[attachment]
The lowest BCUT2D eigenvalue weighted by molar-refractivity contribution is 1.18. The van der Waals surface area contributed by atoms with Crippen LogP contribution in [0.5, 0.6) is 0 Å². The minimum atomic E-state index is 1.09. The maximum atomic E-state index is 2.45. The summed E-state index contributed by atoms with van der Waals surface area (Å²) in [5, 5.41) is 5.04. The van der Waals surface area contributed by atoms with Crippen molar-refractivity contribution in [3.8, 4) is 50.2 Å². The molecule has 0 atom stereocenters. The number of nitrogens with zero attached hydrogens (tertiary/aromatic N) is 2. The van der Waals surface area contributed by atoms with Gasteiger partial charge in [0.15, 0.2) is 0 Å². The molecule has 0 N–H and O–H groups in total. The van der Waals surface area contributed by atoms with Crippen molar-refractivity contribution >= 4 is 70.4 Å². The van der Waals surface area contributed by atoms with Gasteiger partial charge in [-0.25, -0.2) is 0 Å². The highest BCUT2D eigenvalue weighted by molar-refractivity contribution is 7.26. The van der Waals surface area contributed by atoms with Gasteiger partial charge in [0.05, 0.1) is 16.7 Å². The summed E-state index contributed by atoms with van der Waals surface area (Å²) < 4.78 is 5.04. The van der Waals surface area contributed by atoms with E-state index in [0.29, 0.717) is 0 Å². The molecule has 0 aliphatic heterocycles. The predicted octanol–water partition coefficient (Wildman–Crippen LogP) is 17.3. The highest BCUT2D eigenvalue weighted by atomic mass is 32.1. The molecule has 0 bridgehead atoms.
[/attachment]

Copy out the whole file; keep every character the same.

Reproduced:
The lowest BCUT2D eigenvalue weighted by molar-refractivity contribution is 1.18. The van der Waals surface area contributed by atoms with Crippen LogP contribution in [0.5, 0.6) is 0 Å². The minimum atomic E-state index is 1.09. The maximum atomic E-state index is 2.45. The summed E-state index contributed by atoms with van der Waals surface area (Å²) in [5, 5.41) is 5.04. The van der Waals surface area contributed by atoms with Crippen molar-refractivity contribution in [3.8, 4) is 50.2 Å². The molecule has 0 atom stereocenters. The number of nitrogens with zero attached hydrogens (tertiary/aromatic N) is 2. The van der Waals surface area contributed by atoms with Gasteiger partial charge in [0.15, 0.2) is 0 Å². The molecule has 0 N–H and O–H groups in total. The van der Waals surface area contributed by atoms with Crippen molar-refractivity contribution >= 4 is 70.4 Å². The van der Waals surface area contributed by atoms with Gasteiger partial charge in [-0.25, -0.2) is 0 Å². The highest BCUT2D eigenvalue weighted by molar-refractivity contribution is 7.26. The van der Waals surface area contributed by atoms with Gasteiger partial charge in [0.05, 0.1) is 16.7 Å². The summed E-state index contributed by atoms with van der Waals surface area (Å²) < 4.78 is 5.04. The van der Waals surface area contributed by atoms with E-state index in [0.29, 0.717) is 0 Å². The molecule has 0 aliphatic heterocycles. The predicted octanol–water partition coefficient (Wildman–Crippen LogP) is 17.3. The highest BCUT2D eigenvalue weighted by atomic mass is 32.1. The molecule has 0 bridgehead atoms.